By now, spinach or kale and sunny eggs are a pretty standard combo. But this recipe puts a different spin on the greens-n&rsquo-eggs combo by choosing Asian greens (such as bok choy) and flavoring them with tamari and sesame oil.

23. With sweet potato and Brussels sprout hash.
Diced sweet potatoes and sliced Brussels sprouts make a flavorful, filling base for poached eggs when they&rsquore cooked in coconut oil and flavored with red onion, garlic, and pepper. Add the homemade thyme hollandaise on top, and this dish is pure heaven. Plus, sweet potatoes are loaded with fiber, beta-carotene, vitamins A and C, and other antioxidants.

24. On top of a crispy kale BLT croque madame with smoked gouda and avocado.
Now, a regular croque madame is already pretty amazing. But when you add crispy kale, grape tomatoes, gouda, bacon, and avocado into the mix, things get a little crazy (and almost too delicious for words). If this recipe looks a little too decadent (or difficult to make), forego the béchamel sauce and leave out the bacon.

25. In some egg yolk ravioli.
Yes, this is a thing. Yes, making ravioli can be quite a process. But yes, it&rsquos also worth it to have a fresh, delicate ravioli that oozes egg yolk when cut open. Serve alongside sautéed vegetables or atop garlic bread for a real treat. (Sorry, folks. No good way to make this one any healthier than served with a healthy dose of veg.)

26. On top of Caprese-style eggs benedict.
Try this lighter version of classic eggs benedict by subbing in sliced tomato and fresh mozzarella for the traditional ham or bacon. If the homemade hollandaise seems like too much work, feel free to skip it&mdashthe runny yolk from the poached eggs will serve the same purpose (to dip, obviously!).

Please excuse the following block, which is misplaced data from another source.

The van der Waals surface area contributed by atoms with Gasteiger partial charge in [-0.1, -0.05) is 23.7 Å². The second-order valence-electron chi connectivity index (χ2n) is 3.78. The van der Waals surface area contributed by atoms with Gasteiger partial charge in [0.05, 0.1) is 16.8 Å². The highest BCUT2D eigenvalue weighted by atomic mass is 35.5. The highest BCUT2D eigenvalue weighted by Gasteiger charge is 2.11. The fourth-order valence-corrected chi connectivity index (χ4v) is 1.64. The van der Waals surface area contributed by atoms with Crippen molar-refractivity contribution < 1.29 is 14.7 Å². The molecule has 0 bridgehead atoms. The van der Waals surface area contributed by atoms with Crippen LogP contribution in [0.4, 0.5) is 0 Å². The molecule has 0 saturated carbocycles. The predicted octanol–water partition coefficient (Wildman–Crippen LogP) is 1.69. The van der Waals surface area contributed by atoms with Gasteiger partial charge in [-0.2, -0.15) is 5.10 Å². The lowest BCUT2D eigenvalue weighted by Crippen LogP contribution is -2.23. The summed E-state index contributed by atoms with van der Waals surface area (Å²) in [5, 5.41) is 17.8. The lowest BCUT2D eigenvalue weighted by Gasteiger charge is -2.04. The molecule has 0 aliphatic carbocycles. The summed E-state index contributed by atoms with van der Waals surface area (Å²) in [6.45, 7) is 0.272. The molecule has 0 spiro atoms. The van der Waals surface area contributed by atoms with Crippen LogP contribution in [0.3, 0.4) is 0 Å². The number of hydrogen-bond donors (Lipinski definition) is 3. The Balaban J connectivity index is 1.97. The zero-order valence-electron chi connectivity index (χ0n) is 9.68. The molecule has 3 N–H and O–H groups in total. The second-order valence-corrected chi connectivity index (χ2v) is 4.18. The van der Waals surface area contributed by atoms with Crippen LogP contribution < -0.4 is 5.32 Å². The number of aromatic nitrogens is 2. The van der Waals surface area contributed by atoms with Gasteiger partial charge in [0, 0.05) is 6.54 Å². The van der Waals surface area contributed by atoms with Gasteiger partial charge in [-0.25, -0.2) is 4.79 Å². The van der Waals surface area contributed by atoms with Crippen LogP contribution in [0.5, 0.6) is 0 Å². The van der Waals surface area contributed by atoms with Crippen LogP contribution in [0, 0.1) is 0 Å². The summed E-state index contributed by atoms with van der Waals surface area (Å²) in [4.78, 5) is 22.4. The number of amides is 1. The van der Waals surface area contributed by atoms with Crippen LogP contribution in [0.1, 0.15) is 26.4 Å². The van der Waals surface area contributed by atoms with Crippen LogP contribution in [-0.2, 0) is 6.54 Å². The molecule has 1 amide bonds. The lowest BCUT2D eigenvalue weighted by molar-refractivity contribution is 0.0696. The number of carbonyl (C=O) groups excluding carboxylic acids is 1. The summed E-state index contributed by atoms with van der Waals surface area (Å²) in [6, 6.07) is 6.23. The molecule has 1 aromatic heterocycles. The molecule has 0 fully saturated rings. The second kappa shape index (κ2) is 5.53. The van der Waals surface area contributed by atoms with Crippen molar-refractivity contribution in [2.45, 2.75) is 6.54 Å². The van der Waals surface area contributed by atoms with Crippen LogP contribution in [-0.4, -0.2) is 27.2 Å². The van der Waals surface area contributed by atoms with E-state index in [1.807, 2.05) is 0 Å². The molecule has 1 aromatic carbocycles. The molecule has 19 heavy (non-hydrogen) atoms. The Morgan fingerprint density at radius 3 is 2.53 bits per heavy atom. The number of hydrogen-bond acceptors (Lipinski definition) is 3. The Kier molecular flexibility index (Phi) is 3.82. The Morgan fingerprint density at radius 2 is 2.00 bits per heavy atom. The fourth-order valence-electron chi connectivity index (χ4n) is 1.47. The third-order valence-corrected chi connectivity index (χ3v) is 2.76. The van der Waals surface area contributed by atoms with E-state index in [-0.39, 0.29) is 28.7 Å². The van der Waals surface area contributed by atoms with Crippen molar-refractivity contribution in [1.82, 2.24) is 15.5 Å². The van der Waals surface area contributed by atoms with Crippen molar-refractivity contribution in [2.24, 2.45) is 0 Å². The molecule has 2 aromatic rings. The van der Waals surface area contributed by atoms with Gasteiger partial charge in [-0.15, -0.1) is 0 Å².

27. On top of risotto.
This risotto is filled with mushrooms, onion, garlic, carrots, asparagus, and peas. (Is it possible to shove any more veggies into this dish? We don&rsquot think so.) The creaminess of the Arborio rice makes enjoying this recipe feel decadent, even though you&rsquore getting a whole bunch of antioxidants in each bite. Add an egg on top, and you have a healthy meal complete with carbohydrates, veggies, and protein.

Recipe adapted from Cindy Pawlcyn and Darren McRonald, Brassica, St. Helena, CA

Yield: 6 servings

Cook Time: 40 minutes


1 tablespoon extra-virgin olive oil

2 leeks, cleaned well and finely chopped

1 cup finely chopped pancetta

10 tablespoons unsalted butter, divided

½ cup finely chopped yellow onion

⅓ cup dry white wine at room temperature

5 to 6 cups hot chicken stock

Salt and freshly ground black pepper

1 cup freshly grated Parmesan cheese


1. In a medium skillet set over medium heat, heat olive oil. Add the leeks and cook until soft, about 2 minutes. Remove the leeks to a bowl and set aside. In the same pan, add the pancetta and cook until it begins to render its fat and is soft but not dried out or crispy, about 5 to 7 minutes. Add the pancetta to the reserved leeks. Set aside.

2. In a medium saucepan set over medium-low heat, melt 4 tablespoons of the butter. Add the onion and cook until translucent, about 5 minutes. Stir in the rice and cook, stirring, until all the butter has been absorbed, about 4 minutes. Add the wine and reduce until dry, about 2 minutes.

3. Add enough stock so that the fluid level rises just above the rice. Continue to simmer, stirring frequently. Continue adding stock as it is absorbed so the stock just covers the top of the rice. Continue cooking until the rice is al dente, about 12 minutes. Season with salt and pepper. Stir in a bit more stock and the Parmesan. Remove from the heat and set aside to rest while you fry the eggs.